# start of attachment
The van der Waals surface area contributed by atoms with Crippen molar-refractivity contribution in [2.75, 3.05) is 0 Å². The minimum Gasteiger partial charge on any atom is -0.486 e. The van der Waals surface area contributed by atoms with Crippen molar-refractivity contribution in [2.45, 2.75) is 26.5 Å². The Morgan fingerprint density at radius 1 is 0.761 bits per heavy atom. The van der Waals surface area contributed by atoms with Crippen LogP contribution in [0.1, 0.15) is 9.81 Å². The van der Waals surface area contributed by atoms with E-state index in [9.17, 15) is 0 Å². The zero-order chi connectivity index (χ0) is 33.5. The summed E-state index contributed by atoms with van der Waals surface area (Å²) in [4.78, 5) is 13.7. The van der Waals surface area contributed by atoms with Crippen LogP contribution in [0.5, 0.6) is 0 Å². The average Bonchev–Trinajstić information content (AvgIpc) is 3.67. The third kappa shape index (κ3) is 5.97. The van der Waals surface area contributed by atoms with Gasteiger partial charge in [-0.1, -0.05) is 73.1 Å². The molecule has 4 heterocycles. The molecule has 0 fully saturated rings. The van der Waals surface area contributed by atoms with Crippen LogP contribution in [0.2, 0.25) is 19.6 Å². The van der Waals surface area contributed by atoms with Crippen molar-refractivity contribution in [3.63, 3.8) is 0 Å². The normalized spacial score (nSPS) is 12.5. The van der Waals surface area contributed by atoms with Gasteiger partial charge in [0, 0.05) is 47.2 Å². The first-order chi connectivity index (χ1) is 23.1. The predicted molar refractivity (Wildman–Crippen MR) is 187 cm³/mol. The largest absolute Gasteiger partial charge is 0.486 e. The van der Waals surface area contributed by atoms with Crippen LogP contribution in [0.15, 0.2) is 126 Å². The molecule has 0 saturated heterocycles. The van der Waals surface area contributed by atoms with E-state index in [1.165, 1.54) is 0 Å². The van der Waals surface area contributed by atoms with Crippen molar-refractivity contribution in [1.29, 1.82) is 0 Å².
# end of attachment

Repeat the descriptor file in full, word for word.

The van der Waals surface area contributed by atoms with Crippen molar-refractivity contribution in [2.75, 3.05) is 0 Å². The minimum Gasteiger partial charge on any atom is -0.486 e. The van der Waals surface area contributed by atoms with Crippen molar-refractivity contribution in [2.45, 2.75) is 26.5 Å². The Morgan fingerprint density at radius 1 is 0.761 bits per heavy atom. The van der Waals surface area contributed by atoms with Crippen LogP contribution in [0.1, 0.15) is 9.81 Å². The van der Waals surface area contributed by atoms with E-state index in [9.17, 15) is 0 Å². The zero-order chi connectivity index (χ0) is 33.5. The summed E-state index contributed by atoms with van der Waals surface area (Å²) in [4.78, 5) is 13.7. The van der Waals surface area contributed by atoms with Crippen LogP contribution in [0.5, 0.6) is 0 Å². The average Bonchev–Trinajstić information content (AvgIpc) is 3.67. The third kappa shape index (κ3) is 5.97. The van der Waals surface area contributed by atoms with Gasteiger partial charge in [-0.1, -0.05) is 73.1 Å². The molecule has 4 heterocycles. The molecule has 0 fully saturated rings. The van der Waals surface area contributed by atoms with Crippen LogP contribution in [0.2, 0.25) is 19.6 Å². The van der Waals surface area contributed by atoms with Crippen molar-refractivity contribution in [3.63, 3.8) is 0 Å². The normalized spacial score (nSPS) is 12.5. The van der Waals surface area contributed by atoms with Gasteiger partial charge in [0, 0.05) is 47.2 Å². The first-order chi connectivity index (χ1) is 23.1. The predicted molar refractivity (Wildman–Crippen MR) is 187 cm³/mol. The largest absolute Gasteiger partial charge is 0.486 e. The van der Waals surface area contributed by atoms with Crippen LogP contribution in [0.15, 0.2) is 126 Å². The molecule has 0 saturated heterocycles. The van der Waals surface area contributed by atoms with E-state index in [1.165, 1.54) is 0 Å². The van der Waals surface area contributed by atoms with Crippen molar-refractivity contribution in [1.29, 1.82) is 0 Å².